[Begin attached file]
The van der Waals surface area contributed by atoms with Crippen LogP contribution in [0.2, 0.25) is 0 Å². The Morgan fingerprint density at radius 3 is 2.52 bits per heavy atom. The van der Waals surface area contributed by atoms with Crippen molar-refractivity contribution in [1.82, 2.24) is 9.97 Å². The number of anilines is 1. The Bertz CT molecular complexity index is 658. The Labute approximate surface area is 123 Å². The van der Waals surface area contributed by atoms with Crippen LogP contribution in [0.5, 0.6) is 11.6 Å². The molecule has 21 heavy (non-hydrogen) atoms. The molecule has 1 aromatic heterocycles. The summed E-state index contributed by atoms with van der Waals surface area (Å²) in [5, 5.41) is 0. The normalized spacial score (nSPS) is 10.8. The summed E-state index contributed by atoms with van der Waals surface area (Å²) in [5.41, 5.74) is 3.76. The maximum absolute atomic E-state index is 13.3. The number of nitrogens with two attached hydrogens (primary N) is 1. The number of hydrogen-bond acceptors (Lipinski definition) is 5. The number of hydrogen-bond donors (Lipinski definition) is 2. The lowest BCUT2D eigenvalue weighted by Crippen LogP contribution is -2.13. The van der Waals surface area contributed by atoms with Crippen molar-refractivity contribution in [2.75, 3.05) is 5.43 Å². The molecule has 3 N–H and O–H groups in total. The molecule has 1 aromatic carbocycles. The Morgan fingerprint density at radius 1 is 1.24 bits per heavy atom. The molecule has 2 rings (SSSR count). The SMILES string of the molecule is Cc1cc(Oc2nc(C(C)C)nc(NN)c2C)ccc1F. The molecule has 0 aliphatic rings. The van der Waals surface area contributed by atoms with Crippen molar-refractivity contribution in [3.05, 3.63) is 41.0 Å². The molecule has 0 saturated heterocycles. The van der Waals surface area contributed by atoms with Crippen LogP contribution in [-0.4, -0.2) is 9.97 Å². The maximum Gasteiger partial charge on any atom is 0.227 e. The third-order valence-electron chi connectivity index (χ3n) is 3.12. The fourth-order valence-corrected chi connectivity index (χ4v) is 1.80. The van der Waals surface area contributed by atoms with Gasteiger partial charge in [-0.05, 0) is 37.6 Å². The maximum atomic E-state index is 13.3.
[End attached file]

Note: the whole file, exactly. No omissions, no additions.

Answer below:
The van der Waals surface area contributed by atoms with Crippen LogP contribution in [0.2, 0.25) is 0 Å². The Morgan fingerprint density at radius 3 is 2.52 bits per heavy atom. The van der Waals surface area contributed by atoms with Crippen molar-refractivity contribution in [1.82, 2.24) is 9.97 Å². The number of anilines is 1. The Bertz CT molecular complexity index is 658. The Labute approximate surface area is 123 Å². The van der Waals surface area contributed by atoms with Crippen LogP contribution in [0.5, 0.6) is 11.6 Å². The molecule has 21 heavy (non-hydrogen) atoms. The molecule has 1 aromatic heterocycles. The summed E-state index contributed by atoms with van der Waals surface area (Å²) in [5, 5.41) is 0. The normalized spacial score (nSPS) is 10.8. The summed E-state index contributed by atoms with van der Waals surface area (Å²) in [5.41, 5.74) is 3.76. The maximum absolute atomic E-state index is 13.3. The number of nitrogens with two attached hydrogens (primary N) is 1. The number of hydrogen-bond acceptors (Lipinski definition) is 5. The number of hydrogen-bond donors (Lipinski definition) is 2. The lowest BCUT2D eigenvalue weighted by Crippen LogP contribution is -2.13. The van der Waals surface area contributed by atoms with Crippen molar-refractivity contribution in [2.75, 3.05) is 5.43 Å². The molecule has 3 N–H and O–H groups in total. The molecule has 1 aromatic carbocycles. The Morgan fingerprint density at radius 1 is 1.24 bits per heavy atom. The molecule has 2 rings (SSSR count). The SMILES string of the molecule is Cc1cc(Oc2nc(C(C)C)nc(NN)c2C)ccc1F. The molecule has 0 aliphatic rings. The van der Waals surface area contributed by atoms with Crippen molar-refractivity contribution in [3.05, 3.63) is 41.0 Å². The molecule has 0 saturated heterocycles. The van der Waals surface area contributed by atoms with Crippen LogP contribution in [-0.4, -0.2) is 9.97 Å². The maximum Gasteiger partial charge on any atom is 0.227 e. The third-order valence-electron chi connectivity index (χ3n) is 3.12. The fourth-order valence-corrected chi connectivity index (χ4v) is 1.80. The van der Waals surface area contributed by atoms with Gasteiger partial charge in [-0.05, 0) is 37.6 Å². The maximum atomic E-state index is 13.3.